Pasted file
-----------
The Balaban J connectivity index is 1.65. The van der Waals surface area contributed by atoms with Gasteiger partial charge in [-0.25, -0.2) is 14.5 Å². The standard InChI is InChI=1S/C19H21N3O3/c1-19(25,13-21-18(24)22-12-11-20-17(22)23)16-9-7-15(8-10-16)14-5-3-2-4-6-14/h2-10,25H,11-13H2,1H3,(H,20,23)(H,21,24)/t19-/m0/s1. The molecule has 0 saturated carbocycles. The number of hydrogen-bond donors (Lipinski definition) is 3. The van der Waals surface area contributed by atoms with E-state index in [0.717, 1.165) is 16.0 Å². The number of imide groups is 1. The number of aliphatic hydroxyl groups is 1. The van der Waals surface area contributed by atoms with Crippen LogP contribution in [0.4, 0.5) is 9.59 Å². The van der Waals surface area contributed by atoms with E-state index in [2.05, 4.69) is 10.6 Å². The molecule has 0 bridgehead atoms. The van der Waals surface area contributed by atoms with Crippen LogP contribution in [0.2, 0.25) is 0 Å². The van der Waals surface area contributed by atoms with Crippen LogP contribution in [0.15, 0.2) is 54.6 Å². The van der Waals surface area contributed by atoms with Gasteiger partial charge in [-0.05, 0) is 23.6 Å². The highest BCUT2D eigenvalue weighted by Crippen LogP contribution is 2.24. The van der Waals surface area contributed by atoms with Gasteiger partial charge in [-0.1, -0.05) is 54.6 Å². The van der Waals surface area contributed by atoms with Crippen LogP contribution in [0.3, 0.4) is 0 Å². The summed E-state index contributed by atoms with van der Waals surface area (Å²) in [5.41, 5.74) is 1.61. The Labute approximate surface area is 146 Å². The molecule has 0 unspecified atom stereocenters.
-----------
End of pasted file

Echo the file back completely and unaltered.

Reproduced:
The Balaban J connectivity index is 1.65. The van der Waals surface area contributed by atoms with Gasteiger partial charge in [-0.25, -0.2) is 14.5 Å². The standard InChI is InChI=1S/C19H21N3O3/c1-19(25,13-21-18(24)22-12-11-20-17(22)23)16-9-7-15(8-10-16)14-5-3-2-4-6-14/h2-10,25H,11-13H2,1H3,(H,20,23)(H,21,24)/t19-/m0/s1. The molecule has 0 saturated carbocycles. The number of hydrogen-bond donors (Lipinski definition) is 3. The van der Waals surface area contributed by atoms with E-state index in [0.717, 1.165) is 16.0 Å². The number of imide groups is 1. The number of aliphatic hydroxyl groups is 1. The van der Waals surface area contributed by atoms with Crippen LogP contribution in [0.4, 0.5) is 9.59 Å². The van der Waals surface area contributed by atoms with E-state index in [2.05, 4.69) is 10.6 Å². The molecule has 0 bridgehead atoms. The van der Waals surface area contributed by atoms with Crippen LogP contribution in [0.2, 0.25) is 0 Å². The van der Waals surface area contributed by atoms with Crippen LogP contribution in [0.15, 0.2) is 54.6 Å². The van der Waals surface area contributed by atoms with Gasteiger partial charge in [-0.05, 0) is 23.6 Å². The highest BCUT2D eigenvalue weighted by Crippen LogP contribution is 2.24. The van der Waals surface area contributed by atoms with Gasteiger partial charge in [-0.1, -0.05) is 54.6 Å². The van der Waals surface area contributed by atoms with Crippen LogP contribution in [0.3, 0.4) is 0 Å². The summed E-state index contributed by atoms with van der Waals surface area (Å²) in [5.41, 5.74) is 1.61. The Labute approximate surface area is 146 Å². The molecule has 0 unspecified atom stereocenters.